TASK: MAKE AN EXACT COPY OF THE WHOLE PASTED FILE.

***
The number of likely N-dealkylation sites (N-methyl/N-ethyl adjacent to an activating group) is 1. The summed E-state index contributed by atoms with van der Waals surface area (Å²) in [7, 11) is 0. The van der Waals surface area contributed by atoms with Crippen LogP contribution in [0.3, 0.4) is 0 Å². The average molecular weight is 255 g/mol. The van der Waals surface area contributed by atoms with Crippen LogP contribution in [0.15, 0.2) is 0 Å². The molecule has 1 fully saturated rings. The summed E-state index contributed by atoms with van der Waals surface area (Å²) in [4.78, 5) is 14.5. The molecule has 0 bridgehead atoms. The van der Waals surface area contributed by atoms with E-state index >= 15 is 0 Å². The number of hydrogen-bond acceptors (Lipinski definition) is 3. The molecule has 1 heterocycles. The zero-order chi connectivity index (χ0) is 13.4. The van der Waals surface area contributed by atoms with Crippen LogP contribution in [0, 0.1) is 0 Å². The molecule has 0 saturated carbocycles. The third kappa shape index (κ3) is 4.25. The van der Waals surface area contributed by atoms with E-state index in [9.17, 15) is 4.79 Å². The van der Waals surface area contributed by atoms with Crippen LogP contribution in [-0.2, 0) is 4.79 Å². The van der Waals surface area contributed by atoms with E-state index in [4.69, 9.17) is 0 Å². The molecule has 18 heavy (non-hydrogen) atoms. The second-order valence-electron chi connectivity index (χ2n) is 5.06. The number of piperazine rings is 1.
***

The number of likely N-dealkylation sites (N-methyl/N-ethyl adjacent to an activating group) is 1. The summed E-state index contributed by atoms with van der Waals surface area (Å²) in [7, 11) is 0. The van der Waals surface area contributed by atoms with Crippen LogP contribution in [0.3, 0.4) is 0 Å². The average molecular weight is 255 g/mol. The van der Waals surface area contributed by atoms with Crippen LogP contribution in [0.15, 0.2) is 0 Å². The molecule has 1 fully saturated rings. The summed E-state index contributed by atoms with van der Waals surface area (Å²) in [4.78, 5) is 14.5. The molecule has 0 bridgehead atoms. The van der Waals surface area contributed by atoms with E-state index >= 15 is 0 Å². The number of hydrogen-bond acceptors (Lipinski definition) is 3. The molecule has 1 heterocycles. The zero-order chi connectivity index (χ0) is 13.4. The van der Waals surface area contributed by atoms with Crippen LogP contribution in [0, 0.1) is 0 Å². The molecule has 0 saturated carbocycles. The third kappa shape index (κ3) is 4.25. The van der Waals surface area contributed by atoms with E-state index in [9.17, 15) is 4.79 Å². The van der Waals surface area contributed by atoms with Crippen LogP contribution in [-0.2, 0) is 4.79 Å². The van der Waals surface area contributed by atoms with E-state index in [4.69, 9.17) is 0 Å². The molecule has 18 heavy (non-hydrogen) atoms. The second-order valence-electron chi connectivity index (χ2n) is 5.06. The number of piperazine rings is 1.